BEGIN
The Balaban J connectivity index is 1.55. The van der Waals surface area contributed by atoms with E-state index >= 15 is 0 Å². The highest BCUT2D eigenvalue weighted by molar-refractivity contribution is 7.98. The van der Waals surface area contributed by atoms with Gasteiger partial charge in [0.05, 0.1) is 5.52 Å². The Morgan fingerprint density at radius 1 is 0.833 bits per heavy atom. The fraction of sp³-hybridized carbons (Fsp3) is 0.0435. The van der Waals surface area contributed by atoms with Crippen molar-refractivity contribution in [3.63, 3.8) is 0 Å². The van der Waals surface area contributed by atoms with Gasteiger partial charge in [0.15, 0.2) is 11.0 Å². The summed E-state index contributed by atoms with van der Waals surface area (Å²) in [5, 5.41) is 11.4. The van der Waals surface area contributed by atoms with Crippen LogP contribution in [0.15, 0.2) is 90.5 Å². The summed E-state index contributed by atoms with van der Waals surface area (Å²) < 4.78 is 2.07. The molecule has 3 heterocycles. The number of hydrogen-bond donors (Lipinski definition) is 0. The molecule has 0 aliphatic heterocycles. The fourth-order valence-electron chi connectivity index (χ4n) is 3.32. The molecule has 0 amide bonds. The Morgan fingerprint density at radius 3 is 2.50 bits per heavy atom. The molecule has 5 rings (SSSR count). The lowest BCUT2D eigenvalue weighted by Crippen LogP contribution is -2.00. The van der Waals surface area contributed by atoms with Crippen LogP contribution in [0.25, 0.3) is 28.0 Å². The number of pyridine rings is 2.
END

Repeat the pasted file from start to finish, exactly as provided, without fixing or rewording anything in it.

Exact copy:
The Balaban J connectivity index is 1.55. The van der Waals surface area contributed by atoms with E-state index >= 15 is 0 Å². The highest BCUT2D eigenvalue weighted by molar-refractivity contribution is 7.98. The van der Waals surface area contributed by atoms with Gasteiger partial charge in [0.05, 0.1) is 5.52 Å². The Morgan fingerprint density at radius 1 is 0.833 bits per heavy atom. The fraction of sp³-hybridized carbons (Fsp3) is 0.0435. The van der Waals surface area contributed by atoms with Crippen molar-refractivity contribution in [3.63, 3.8) is 0 Å². The van der Waals surface area contributed by atoms with Gasteiger partial charge in [0.15, 0.2) is 11.0 Å². The summed E-state index contributed by atoms with van der Waals surface area (Å²) in [5, 5.41) is 11.4. The van der Waals surface area contributed by atoms with Crippen LogP contribution in [0.15, 0.2) is 90.5 Å². The summed E-state index contributed by atoms with van der Waals surface area (Å²) < 4.78 is 2.07. The molecule has 3 heterocycles. The number of hydrogen-bond donors (Lipinski definition) is 0. The molecule has 0 aliphatic heterocycles. The fourth-order valence-electron chi connectivity index (χ4n) is 3.32. The molecule has 0 amide bonds. The Morgan fingerprint density at radius 3 is 2.50 bits per heavy atom. The molecule has 5 rings (SSSR count). The lowest BCUT2D eigenvalue weighted by Crippen LogP contribution is -2.00. The van der Waals surface area contributed by atoms with Crippen LogP contribution in [0.25, 0.3) is 28.0 Å². The number of pyridine rings is 2.